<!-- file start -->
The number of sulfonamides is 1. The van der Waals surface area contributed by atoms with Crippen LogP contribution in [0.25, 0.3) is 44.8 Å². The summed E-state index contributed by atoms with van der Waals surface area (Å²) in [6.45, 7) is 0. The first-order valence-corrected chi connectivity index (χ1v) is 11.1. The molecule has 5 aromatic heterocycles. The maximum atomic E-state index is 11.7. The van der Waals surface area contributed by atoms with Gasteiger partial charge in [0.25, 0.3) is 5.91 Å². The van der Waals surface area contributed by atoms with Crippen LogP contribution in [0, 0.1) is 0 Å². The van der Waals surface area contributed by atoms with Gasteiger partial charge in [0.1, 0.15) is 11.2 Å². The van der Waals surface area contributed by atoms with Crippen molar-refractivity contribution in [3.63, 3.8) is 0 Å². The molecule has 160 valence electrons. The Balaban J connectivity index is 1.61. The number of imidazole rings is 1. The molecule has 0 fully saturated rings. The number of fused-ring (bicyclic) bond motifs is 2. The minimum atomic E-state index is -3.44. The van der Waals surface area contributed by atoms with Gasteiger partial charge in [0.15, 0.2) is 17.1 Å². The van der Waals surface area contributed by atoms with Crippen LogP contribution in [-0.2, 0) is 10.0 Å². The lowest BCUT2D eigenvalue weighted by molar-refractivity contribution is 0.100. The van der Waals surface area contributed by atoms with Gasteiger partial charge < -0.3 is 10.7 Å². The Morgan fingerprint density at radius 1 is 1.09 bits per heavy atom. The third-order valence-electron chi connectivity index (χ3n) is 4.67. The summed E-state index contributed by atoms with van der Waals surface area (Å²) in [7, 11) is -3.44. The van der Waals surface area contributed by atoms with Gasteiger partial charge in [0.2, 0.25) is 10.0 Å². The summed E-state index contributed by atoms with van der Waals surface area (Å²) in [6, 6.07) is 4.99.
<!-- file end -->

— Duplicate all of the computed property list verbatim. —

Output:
The number of sulfonamides is 1. The van der Waals surface area contributed by atoms with Crippen LogP contribution in [0.25, 0.3) is 44.8 Å². The summed E-state index contributed by atoms with van der Waals surface area (Å²) in [6.45, 7) is 0. The first-order valence-corrected chi connectivity index (χ1v) is 11.1. The molecule has 5 aromatic heterocycles. The maximum atomic E-state index is 11.7. The van der Waals surface area contributed by atoms with Gasteiger partial charge in [0.25, 0.3) is 5.91 Å². The van der Waals surface area contributed by atoms with Crippen LogP contribution in [0, 0.1) is 0 Å². The van der Waals surface area contributed by atoms with Gasteiger partial charge in [0.1, 0.15) is 11.2 Å². The van der Waals surface area contributed by atoms with Crippen molar-refractivity contribution in [3.63, 3.8) is 0 Å². The molecule has 160 valence electrons. The Balaban J connectivity index is 1.61. The number of imidazole rings is 1. The molecule has 0 fully saturated rings. The number of fused-ring (bicyclic) bond motifs is 2. The minimum atomic E-state index is -3.44. The van der Waals surface area contributed by atoms with Gasteiger partial charge in [0.15, 0.2) is 17.1 Å². The van der Waals surface area contributed by atoms with Crippen LogP contribution in [-0.2, 0) is 10.0 Å². The lowest BCUT2D eigenvalue weighted by molar-refractivity contribution is 0.100. The van der Waals surface area contributed by atoms with Gasteiger partial charge < -0.3 is 10.7 Å². The Morgan fingerprint density at radius 1 is 1.09 bits per heavy atom. The third-order valence-electron chi connectivity index (χ3n) is 4.67. The summed E-state index contributed by atoms with van der Waals surface area (Å²) in [7, 11) is -3.44. The van der Waals surface area contributed by atoms with Gasteiger partial charge in [0.2, 0.25) is 10.0 Å². The summed E-state index contributed by atoms with van der Waals surface area (Å²) in [6, 6.07) is 4.99.